RNA Codons and DNA Codons

What are codons?

The genetic code is made up of a total of 64 base triplets or codons. At least one codon encodes the information for each of the 20 amino acids used in the synthesis of proteins during translation. While one codon can code for only one amino acid, more than one codon can code for the same amino acid, which is described as the degeneracy of the code. The majority of amino acids are encoded for by more than one codon.

START and STOP codons

AUG is the most common START codon, which signals the beginning of translation. It codes for the amino acid methionine (Met) and directs the addition of Met to the growing polypeptide chain during protein synthesis. Of the 64 codons, only 61 code for amino acids and the remaining three codons are STOP codons that signal the end or termination of translation. UAA, UAG, and UGA are the three RNA STOP codons and TAG, TAA and TGA are the three DNA stop codons.

RNA codons

Traditionally, the genetic code was represented by RNA codons, as it is messenger RNA (mRNA) that directs translation. Codons in the mRNA are decoded by transfer RNA (tRNA) during protein synthesis.

RNA codons and the amino acids they encode are tabulated below:

UUU Phe

UCU Ser

UAU Tyr

UGU Cys

UUC Phe

UCC Ser

UAC Tyr

UGC Cys

UUA Leu

UCA Ser

UAA STOP

UGA STOP

UUG Leu

UCG Ser

UAG STOP

UGG Trp

CUU Leu

CCU Pro

CAU His

CGU Arg

CUC Leu

CCC Pro

CAC His

CGC Arg

CUA Leu

CCA Pro

CAA Gln

CGA Arg

CUG Leu

CCG Pro

CAG Gln

CGG Arg

AUU Ile

ACU Thr

AAU Asn

AGU Ser

AUC Ile

ACC Thr

AAC Asn

AGC Ser

AUA Ile

ACA Thr

AAA Lys

AGA Arg

AUG Met / START codon

ACG Thr

AAG Lys

AGG Arg

GUU Val

GCU Ala

GAU Asp

GGU Gly

GUC Val

GCC Ala

GAC Asp

GGC Gly

GUA Val

GCA Ala

GAA Glu

GGA Gly

GUG Val

GCG Ala

GAG Glu

GGG Gly

Key: Phe = Phenylalanine, Ser = Serine, Tyr = Tyrosine, Cys = Cysteine, Leu = Leucine, Trp = Tryptophan, Pro = Proline, Gln = Glutamine, Asparagine = ASN, Thr = Threonine, Ile = Isoleucine, Asp = Aspartic acid, Glu = Glutamic acid, Gly = Glycine, Ala = Alanine, Val = Valine, Met = Methionine, Arg = Arginine, His = Histidine, Lys = Lysine.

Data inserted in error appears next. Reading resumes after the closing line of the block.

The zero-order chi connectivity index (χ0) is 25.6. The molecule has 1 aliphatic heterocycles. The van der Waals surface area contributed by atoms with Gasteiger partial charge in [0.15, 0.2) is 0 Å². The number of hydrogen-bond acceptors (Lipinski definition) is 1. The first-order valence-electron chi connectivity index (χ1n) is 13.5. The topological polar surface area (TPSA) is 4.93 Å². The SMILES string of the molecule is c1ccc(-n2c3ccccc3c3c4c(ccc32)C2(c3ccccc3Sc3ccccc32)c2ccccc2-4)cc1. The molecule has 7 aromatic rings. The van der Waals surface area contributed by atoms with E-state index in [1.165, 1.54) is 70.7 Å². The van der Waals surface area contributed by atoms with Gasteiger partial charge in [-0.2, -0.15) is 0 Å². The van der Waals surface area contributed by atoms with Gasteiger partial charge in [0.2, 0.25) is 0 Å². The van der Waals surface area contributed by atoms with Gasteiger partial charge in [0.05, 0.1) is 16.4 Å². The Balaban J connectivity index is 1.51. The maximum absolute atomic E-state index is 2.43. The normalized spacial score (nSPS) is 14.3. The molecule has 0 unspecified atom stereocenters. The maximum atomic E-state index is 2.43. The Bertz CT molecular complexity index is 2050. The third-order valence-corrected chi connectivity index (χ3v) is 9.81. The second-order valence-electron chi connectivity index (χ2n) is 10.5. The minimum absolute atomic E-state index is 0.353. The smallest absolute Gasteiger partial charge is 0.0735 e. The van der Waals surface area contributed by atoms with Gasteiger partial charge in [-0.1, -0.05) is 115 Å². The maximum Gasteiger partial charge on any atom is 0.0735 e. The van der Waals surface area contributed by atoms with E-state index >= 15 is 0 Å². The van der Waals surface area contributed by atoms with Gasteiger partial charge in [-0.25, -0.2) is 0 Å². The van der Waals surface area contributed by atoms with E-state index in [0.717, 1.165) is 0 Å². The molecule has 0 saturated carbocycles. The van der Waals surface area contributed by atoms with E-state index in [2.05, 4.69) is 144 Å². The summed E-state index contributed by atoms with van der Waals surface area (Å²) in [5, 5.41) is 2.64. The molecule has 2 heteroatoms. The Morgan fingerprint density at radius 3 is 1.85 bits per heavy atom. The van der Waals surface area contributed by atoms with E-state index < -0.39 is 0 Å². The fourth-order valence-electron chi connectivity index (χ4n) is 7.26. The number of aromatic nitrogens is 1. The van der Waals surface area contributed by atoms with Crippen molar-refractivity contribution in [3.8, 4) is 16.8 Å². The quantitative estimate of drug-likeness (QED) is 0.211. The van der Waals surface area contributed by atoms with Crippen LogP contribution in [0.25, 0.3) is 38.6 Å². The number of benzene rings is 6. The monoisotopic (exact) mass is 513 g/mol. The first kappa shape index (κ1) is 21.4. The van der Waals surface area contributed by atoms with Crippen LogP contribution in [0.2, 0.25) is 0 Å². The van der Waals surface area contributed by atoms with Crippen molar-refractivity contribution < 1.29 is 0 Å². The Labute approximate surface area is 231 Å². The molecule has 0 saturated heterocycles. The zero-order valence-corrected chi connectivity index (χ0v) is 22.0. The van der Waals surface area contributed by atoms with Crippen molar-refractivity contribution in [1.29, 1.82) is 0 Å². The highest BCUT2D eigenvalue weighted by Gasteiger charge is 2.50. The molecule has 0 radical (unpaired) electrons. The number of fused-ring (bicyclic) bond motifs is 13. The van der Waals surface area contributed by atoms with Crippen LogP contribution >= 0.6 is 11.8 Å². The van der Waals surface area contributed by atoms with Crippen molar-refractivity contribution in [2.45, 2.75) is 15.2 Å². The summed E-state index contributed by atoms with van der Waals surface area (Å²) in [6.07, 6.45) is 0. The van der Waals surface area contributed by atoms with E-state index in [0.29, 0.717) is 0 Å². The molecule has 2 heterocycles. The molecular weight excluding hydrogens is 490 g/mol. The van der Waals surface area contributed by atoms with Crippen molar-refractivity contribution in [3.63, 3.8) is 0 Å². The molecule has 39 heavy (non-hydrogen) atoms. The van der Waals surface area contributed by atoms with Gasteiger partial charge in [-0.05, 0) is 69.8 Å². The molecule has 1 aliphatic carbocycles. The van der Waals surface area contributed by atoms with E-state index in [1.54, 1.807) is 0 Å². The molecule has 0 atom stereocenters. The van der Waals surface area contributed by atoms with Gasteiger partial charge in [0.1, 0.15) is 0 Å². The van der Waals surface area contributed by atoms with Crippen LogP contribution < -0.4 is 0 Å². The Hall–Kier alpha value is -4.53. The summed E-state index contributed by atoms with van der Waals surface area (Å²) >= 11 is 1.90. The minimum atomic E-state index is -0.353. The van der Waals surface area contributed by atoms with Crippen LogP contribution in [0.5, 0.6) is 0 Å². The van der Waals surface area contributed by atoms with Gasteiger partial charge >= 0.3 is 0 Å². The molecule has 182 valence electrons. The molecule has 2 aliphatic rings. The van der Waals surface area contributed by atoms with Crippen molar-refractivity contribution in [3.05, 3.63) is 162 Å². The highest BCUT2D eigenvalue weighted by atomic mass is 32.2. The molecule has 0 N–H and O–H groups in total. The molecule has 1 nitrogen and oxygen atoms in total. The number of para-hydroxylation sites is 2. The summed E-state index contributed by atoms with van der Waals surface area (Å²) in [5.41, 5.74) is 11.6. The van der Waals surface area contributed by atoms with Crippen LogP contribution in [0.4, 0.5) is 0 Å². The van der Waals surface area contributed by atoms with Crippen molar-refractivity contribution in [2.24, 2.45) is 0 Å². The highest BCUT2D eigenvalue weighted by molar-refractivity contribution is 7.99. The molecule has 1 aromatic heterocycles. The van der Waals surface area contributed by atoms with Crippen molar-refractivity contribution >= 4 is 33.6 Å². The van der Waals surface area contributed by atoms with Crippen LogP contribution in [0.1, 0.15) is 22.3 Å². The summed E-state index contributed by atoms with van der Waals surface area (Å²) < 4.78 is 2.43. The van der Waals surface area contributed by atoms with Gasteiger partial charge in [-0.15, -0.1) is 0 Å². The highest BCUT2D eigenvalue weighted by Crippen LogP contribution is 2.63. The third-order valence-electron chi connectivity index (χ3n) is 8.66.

As a result of advances in genomics and computational technology, genes are mostly now discovered at the DNA level, before conversion to mRNA and proteins and it has become increasingly popular to use DNA codons. The DNA codons are identical to the RNA codons, except for the one base thymine (T), which replaces uracil (U) in the RNA codons.

The DNA codons and the amino acids they represent are tabulated below:

Codon

Amino acid

Codon

Amino acid

TTT

Phenylalanine (Phe)

TCT

Serine (Ser)

TTC

TCC

TTA

Leucine (Leu)

TCA

TTG

TCG

CTT

CCT

Proline (Pro)

CTC

CCC

CTA

CCA

CTG

CCG

ATT

Isoleucine (Ile)

ACT

Threonine (Thr)     

ATC

ACC

ATA

ACA

ATG

Methionine (Met) / START codon

ACG

GTT

Valine (Val)

GCT

Alanine (Ala)

GTC

GCC

GTA

GCA

GTG

GCG

TAT

Tyrosine (Tyr)

TGT

Cysteine (Cys)

TAC

TGC

TAA

STOP codon (Ochre)

TGA

STOP (Opal)

TAG

STOP codon (Amber)

TGG

Tryptophan (Trp)   

CAT

Histidine (His)

CGT

Arginine (Arg)

CAC

CGC

CAA

Glutamine (Gln)

CGA

CAG

CGG

AAT

Asparagine (Asn)

AGT

Serine (Ser)

AAC

AGC

AAA

Lysine (Lys)

AGA

Arginine (Arg)

AAG

AGG

GAT

Aspartic acid (Asp)

GGT

Glycine (Gly)

GAC

GGC

GAA

Glutamic acid (Glu)

GGA

GAG

GGG

As can be seen from the above tables, most of the amino acids are encoded by multiple codons. Asn, Asp, Cys, Gln, Glu, His, Lys, Phe, and Tyr have two codons; Ile has three codons; Ala, Gly, Pro, Thr, and Val have four codons; and Arg, Leu, and Ser have six codons. Only two amino acids - Met and Trp – are encoded by a single codon each.

Reviewed by Sally Robertson, BSc

References

  1. https://www.umass.edu/microbio/chime/dna/codons.htm
  2. http://www.nobelprize.org/educational/medicine/dna/a/translation/gencode.html
  3. http://waynesword.palomar.edu/codons.htm
  4. http://hyperphysics.phy-astr.gsu.edu/hbase/organic/gencode.html

Further Reading

Last Updated: Mar 3, 2017

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